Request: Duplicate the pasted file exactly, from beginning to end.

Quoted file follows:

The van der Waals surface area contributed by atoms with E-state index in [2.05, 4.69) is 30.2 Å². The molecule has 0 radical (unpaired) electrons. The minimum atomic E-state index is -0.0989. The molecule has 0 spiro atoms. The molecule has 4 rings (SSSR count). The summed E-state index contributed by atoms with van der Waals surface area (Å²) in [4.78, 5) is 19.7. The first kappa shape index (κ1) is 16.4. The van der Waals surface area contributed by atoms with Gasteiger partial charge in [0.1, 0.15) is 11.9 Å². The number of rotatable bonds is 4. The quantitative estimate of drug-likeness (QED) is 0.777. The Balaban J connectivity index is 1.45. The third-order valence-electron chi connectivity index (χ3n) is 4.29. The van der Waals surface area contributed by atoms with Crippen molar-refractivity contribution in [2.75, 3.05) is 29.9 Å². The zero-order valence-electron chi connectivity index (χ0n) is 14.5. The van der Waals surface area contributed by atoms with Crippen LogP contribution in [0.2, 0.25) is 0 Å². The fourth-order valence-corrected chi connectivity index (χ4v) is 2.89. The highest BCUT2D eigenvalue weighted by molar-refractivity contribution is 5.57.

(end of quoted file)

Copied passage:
The van der Waals surface area contributed by atoms with E-state index in [2.05, 4.69) is 30.2 Å². The molecule has 0 radical (unpaired) electrons. The minimum atomic E-state index is -0.0989. The molecule has 0 spiro atoms. The molecule has 4 rings (SSSR count). The summed E-state index contributed by atoms with van der Waals surface area (Å²) in [4.78, 5) is 19.7. The first kappa shape index (κ1) is 16.4. The van der Waals surface area contributed by atoms with Gasteiger partial charge in [0.1, 0.15) is 11.9 Å². The number of rotatable bonds is 4. The quantitative estimate of drug-likeness (QED) is 0.777. The Balaban J connectivity index is 1.45. The third-order valence-electron chi connectivity index (χ3n) is 4.29. The van der Waals surface area contributed by atoms with Crippen molar-refractivity contribution in [2.75, 3.05) is 29.9 Å². The zero-order valence-electron chi connectivity index (χ0n) is 14.5. The van der Waals surface area contributed by atoms with Crippen LogP contribution in [0.2, 0.25) is 0 Å². The fourth-order valence-corrected chi connectivity index (χ4v) is 2.89. The highest BCUT2D eigenvalue weighted by molar-refractivity contribution is 5.57.